How do you fancy spending more than a month in South Africa as a volunteer sports coach on a funded placement? Read on to find out more.
The reigning Rugby World Cup champions and a team England’s cricketers are currently doing fierce battle with across a four test match series, South Africa is a country well known for its sporting pedigree.
However, these remarkable World level sporting achievements are placed in greater context when you appreciate the lack of equipment, facilities and funding for sport at a grass roots level, amidst the countries difficult economic situation where recent unemployment levels have been as high as 29%.
And an prime example of this stark reality is best seen through the story of the Springboks World Cup winning captain, Siyamthanda (Siya) Kolisi.
Born to a teenage mum, who died when he was just 15, Kolisi grew up under the care of his grandmother in the impoverished township of Zwide, just outside Port Elizabeth.
But fortunately for South Africa Rguby, Kolisi was to make a name for himself at the tender age of 12, where his obvious talent for the sport was spotted and he was afforded a scholarship to the prestigious Grey High School, highly regarded as one of the best Public School’s in South Africa.
But whilst he would then go on to make history as the first black player to lead his country in the sport, after lifting the Webb Ellis trophy following his team’s victory over England in the World Cup Final, Kolisi would quickly reflect on how different his current realities were from the challenging times he experience during his youth.
“Growing up, I never dreamed of a day like this at all. When I was a kid all I was thinking about was getting my next meal,”said the powerful flanker.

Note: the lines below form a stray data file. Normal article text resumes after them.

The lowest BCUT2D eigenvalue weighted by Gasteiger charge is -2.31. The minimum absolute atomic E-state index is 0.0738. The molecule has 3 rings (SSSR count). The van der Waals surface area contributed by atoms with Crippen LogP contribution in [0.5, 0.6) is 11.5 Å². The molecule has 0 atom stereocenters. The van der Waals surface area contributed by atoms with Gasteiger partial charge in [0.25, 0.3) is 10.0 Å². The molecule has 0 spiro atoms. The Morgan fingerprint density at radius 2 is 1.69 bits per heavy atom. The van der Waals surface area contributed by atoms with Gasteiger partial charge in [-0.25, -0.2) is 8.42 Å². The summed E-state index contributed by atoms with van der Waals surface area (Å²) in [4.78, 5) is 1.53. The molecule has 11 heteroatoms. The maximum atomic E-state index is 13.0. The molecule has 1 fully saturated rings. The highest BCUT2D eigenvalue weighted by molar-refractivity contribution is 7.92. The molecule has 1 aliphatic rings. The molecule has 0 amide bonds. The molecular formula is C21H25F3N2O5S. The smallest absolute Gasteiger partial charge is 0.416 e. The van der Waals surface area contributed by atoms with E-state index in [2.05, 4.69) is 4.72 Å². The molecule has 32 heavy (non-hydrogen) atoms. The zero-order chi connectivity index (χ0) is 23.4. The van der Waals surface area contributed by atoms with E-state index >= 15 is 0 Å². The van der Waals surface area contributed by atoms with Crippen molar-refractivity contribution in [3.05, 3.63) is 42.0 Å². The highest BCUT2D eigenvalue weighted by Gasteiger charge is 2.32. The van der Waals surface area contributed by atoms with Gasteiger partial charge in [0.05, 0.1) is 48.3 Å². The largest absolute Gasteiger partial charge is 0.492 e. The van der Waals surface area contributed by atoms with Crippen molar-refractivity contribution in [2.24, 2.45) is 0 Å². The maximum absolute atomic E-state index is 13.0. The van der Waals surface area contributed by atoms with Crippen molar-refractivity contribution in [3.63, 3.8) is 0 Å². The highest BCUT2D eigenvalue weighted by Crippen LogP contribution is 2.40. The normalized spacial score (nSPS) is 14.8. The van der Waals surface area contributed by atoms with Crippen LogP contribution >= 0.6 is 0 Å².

“A lot of us in South Africa just need an opportunity.”
Captain of the South African rugby team, Siya Kolisi, shortly after leading his team to glory in the Rugby World Cup final against England (Image credit: David Rodgers/Getty Images) Your chance to inspire the next generation of sporting champions
But whilst Kolisi’s achievements will understandably prove a huge inspiration for children growing up back in his home nation, you too can play a crucial role in inspiring and providing opportunity to South Africa’s next generation of sporting champions this summer.
This is because as part of the Changing Worlds programme, Teesside University students are being offered the chance to become a volunteer sports coach between July 4 and August 8.
The five week programme will see you “share your passion for your chosen sport” with children from some of the most disadvantaged communities within Port Elizabeth, across a variety of schools and community environments, helping to teach those fundamental skills and techniques that will help develop the next Siya Kolisi’s of South African sport.
And if that wasn’t enough motivation, there is an extra incentive for students to put themselves forward for this life changing experience.
Project lead and Teesside University’s Head of Student Futures, Norman Day, said: “The programme fees and flights are fully funded.”
“This covers your accommodation and meals, making the cost to Teesside University students just £200, plus your spending money for the time you will spend in South Africa.
“This is a great way to develop new skills, enhance your CV and stand out from the crowd in a competitive graduate job market.”
BUT – If you are tempted in applying for a place, you will need to be as quick as Wayde van Niekerk, for the deadline for receipt of an initial application is Friday January 17.
Should you wish to apply, your first step is to get in contact with Norman Day, via N.Day@Tees.ac.uk who will send you more details and an application form to complete.
Following the submission of applications, a formal selection process will then proceed, with interviews conducted with candidates to decide on the final placings.
More details on the Changing Worlds Sport’s Coaching Volunteer Programme can be found via their website; https://www.changingworlds.co.uk/gb/Trip/Details/sports-coaching-volunteer-project-south-africa-port-elizabeth